. . . . Whenever they look at me they see Civil War. Rape. The
great historical dismissive black boy walk away. When they shoot
me and leave me in the street for four hours facedown on the hot
summer pavement while my mother screams on the porch they
see sugar plantations melting in the distance.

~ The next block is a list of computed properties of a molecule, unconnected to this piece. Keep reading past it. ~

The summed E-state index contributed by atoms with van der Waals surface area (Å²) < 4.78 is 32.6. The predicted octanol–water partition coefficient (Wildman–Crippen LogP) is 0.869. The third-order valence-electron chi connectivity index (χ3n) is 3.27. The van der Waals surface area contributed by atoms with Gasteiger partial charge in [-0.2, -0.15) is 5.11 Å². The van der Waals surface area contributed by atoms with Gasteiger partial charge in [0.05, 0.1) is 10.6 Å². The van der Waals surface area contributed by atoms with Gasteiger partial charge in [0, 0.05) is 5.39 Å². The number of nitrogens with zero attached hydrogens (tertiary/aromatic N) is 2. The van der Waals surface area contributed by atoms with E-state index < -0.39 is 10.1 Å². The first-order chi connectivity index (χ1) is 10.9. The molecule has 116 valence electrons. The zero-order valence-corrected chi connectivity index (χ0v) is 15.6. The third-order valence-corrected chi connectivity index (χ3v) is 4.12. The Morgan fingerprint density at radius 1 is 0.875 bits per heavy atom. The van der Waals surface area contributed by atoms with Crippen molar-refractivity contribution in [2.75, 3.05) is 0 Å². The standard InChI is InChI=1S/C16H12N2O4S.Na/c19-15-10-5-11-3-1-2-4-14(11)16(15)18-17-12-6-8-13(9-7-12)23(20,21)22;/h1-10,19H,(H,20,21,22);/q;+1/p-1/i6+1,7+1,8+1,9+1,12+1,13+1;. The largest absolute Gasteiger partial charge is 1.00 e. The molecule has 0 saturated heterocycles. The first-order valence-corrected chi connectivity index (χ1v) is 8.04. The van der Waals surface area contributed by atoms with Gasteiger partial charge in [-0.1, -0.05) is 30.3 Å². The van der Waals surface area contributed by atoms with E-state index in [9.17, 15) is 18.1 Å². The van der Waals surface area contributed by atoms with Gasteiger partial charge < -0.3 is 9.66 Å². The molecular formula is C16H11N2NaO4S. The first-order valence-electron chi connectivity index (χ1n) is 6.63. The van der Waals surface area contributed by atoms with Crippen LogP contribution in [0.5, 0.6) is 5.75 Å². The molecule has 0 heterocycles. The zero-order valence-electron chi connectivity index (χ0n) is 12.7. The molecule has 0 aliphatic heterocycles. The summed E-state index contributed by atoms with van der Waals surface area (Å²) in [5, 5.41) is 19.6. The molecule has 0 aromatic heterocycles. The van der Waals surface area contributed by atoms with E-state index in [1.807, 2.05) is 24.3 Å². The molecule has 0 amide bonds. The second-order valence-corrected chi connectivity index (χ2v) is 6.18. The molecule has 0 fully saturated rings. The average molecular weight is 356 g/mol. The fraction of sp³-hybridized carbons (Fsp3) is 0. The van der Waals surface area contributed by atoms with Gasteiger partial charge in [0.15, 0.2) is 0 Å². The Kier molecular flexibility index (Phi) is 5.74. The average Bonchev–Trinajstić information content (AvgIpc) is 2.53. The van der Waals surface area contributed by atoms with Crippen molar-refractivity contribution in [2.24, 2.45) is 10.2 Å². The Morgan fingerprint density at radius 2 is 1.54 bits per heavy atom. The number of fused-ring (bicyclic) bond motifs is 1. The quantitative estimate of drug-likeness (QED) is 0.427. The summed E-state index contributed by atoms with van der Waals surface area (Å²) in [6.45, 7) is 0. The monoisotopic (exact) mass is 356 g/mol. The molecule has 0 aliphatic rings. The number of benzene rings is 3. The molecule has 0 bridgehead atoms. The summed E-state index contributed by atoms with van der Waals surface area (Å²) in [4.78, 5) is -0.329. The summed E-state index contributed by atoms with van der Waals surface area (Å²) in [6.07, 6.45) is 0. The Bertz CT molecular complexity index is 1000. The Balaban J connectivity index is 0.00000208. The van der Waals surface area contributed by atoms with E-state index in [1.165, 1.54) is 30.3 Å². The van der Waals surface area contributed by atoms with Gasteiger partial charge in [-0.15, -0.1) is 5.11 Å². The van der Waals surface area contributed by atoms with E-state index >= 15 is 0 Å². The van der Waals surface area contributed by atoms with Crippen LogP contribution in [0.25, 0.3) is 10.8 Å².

The slow dance of the Civil War and the enslavement of Black people in America are my working metaphors for the poem known as The Battle of and for the Black Face Boy.